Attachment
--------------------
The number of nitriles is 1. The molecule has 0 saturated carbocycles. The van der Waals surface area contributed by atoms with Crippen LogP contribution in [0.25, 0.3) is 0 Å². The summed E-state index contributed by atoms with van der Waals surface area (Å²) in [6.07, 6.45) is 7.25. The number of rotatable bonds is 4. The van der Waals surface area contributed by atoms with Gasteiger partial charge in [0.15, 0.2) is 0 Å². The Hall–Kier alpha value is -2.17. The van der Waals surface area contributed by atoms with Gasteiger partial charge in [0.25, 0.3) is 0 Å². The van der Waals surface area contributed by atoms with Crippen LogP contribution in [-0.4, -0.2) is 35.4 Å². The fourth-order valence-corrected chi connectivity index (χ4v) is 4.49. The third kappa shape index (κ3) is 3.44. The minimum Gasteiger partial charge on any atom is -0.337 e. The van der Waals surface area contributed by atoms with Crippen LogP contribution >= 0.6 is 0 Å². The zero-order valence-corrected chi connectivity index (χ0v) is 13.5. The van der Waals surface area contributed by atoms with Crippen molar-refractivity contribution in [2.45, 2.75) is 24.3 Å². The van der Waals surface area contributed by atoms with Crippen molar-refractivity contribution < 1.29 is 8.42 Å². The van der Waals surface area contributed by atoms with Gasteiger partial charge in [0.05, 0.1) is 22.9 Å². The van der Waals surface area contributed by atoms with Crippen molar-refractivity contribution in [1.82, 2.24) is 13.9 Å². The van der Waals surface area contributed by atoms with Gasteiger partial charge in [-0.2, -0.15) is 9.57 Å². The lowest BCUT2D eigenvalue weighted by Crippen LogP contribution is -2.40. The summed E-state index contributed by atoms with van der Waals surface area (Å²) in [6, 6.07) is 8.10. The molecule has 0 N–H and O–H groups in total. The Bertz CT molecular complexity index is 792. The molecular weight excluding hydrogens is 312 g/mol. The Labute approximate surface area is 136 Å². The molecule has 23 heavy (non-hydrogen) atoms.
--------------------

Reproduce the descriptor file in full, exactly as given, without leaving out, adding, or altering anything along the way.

The number of nitriles is 1. The molecule has 0 saturated carbocycles. The van der Waals surface area contributed by atoms with Crippen LogP contribution in [0.25, 0.3) is 0 Å². The summed E-state index contributed by atoms with van der Waals surface area (Å²) in [6.07, 6.45) is 7.25. The number of rotatable bonds is 4. The van der Waals surface area contributed by atoms with Gasteiger partial charge in [0.15, 0.2) is 0 Å². The Hall–Kier alpha value is -2.17. The van der Waals surface area contributed by atoms with Gasteiger partial charge in [0.25, 0.3) is 0 Å². The van der Waals surface area contributed by atoms with Crippen LogP contribution in [-0.4, -0.2) is 35.4 Å². The fourth-order valence-corrected chi connectivity index (χ4v) is 4.49. The third kappa shape index (κ3) is 3.44. The minimum Gasteiger partial charge on any atom is -0.337 e. The van der Waals surface area contributed by atoms with Crippen LogP contribution >= 0.6 is 0 Å². The zero-order valence-corrected chi connectivity index (χ0v) is 13.5. The van der Waals surface area contributed by atoms with Crippen molar-refractivity contribution in [2.45, 2.75) is 24.3 Å². The van der Waals surface area contributed by atoms with Crippen molar-refractivity contribution < 1.29 is 8.42 Å². The van der Waals surface area contributed by atoms with Gasteiger partial charge in [0.05, 0.1) is 22.9 Å². The van der Waals surface area contributed by atoms with Crippen molar-refractivity contribution in [1.82, 2.24) is 13.9 Å². The van der Waals surface area contributed by atoms with Gasteiger partial charge in [-0.2, -0.15) is 9.57 Å². The lowest BCUT2D eigenvalue weighted by Crippen LogP contribution is -2.40. The summed E-state index contributed by atoms with van der Waals surface area (Å²) in [6, 6.07) is 8.10. The molecule has 0 N–H and O–H groups in total. The Bertz CT molecular complexity index is 792. The molecular weight excluding hydrogens is 312 g/mol. The Labute approximate surface area is 136 Å². The molecule has 23 heavy (non-hydrogen) atoms.